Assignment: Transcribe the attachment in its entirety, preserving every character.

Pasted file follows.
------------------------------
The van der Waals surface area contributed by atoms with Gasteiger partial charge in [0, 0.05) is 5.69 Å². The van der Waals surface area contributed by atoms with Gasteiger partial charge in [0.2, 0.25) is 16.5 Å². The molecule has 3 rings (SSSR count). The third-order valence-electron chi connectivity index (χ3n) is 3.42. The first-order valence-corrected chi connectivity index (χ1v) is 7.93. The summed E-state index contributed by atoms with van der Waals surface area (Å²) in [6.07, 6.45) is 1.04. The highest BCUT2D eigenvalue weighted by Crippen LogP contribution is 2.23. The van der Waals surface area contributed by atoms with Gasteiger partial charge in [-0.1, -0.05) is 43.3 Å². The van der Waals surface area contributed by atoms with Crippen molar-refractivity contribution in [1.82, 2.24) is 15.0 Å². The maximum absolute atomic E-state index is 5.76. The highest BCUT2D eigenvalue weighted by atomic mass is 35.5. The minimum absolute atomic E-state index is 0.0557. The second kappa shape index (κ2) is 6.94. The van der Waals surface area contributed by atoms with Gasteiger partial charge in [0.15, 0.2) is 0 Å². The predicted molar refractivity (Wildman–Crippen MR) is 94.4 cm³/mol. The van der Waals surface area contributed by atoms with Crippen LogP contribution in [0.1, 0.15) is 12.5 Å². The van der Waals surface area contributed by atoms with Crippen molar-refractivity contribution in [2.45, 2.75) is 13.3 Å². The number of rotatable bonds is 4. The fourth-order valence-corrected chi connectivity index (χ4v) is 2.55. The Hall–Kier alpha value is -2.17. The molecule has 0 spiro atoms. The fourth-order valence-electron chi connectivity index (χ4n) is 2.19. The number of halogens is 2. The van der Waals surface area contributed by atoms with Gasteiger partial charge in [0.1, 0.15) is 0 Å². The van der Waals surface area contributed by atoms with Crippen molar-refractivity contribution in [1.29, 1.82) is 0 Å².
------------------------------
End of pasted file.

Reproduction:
The van der Waals surface area contributed by atoms with Gasteiger partial charge in [0, 0.05) is 5.69 Å². The van der Waals surface area contributed by atoms with Gasteiger partial charge in [0.2, 0.25) is 16.5 Å². The molecule has 3 rings (SSSR count). The third-order valence-electron chi connectivity index (χ3n) is 3.42. The first-order valence-corrected chi connectivity index (χ1v) is 7.93. The summed E-state index contributed by atoms with van der Waals surface area (Å²) in [6.07, 6.45) is 1.04. The highest BCUT2D eigenvalue weighted by Crippen LogP contribution is 2.23. The van der Waals surface area contributed by atoms with Gasteiger partial charge in [-0.1, -0.05) is 43.3 Å². The van der Waals surface area contributed by atoms with Crippen molar-refractivity contribution in [1.82, 2.24) is 15.0 Å². The maximum absolute atomic E-state index is 5.76. The highest BCUT2D eigenvalue weighted by atomic mass is 35.5. The minimum absolute atomic E-state index is 0.0557. The second kappa shape index (κ2) is 6.94. The van der Waals surface area contributed by atoms with Gasteiger partial charge in [0.15, 0.2) is 0 Å². The predicted molar refractivity (Wildman–Crippen MR) is 94.4 cm³/mol. The van der Waals surface area contributed by atoms with Crippen LogP contribution in [0.1, 0.15) is 12.5 Å². The van der Waals surface area contributed by atoms with Crippen molar-refractivity contribution in [2.45, 2.75) is 13.3 Å². The number of rotatable bonds is 4. The fourth-order valence-corrected chi connectivity index (χ4v) is 2.55. The Hall–Kier alpha value is -2.17. The molecule has 0 spiro atoms. The fourth-order valence-electron chi connectivity index (χ4n) is 2.19. The number of halogens is 2. The van der Waals surface area contributed by atoms with Gasteiger partial charge in [0.1, 0.15) is 0 Å². The van der Waals surface area contributed by atoms with Crippen molar-refractivity contribution in [1.29, 1.82) is 0 Å².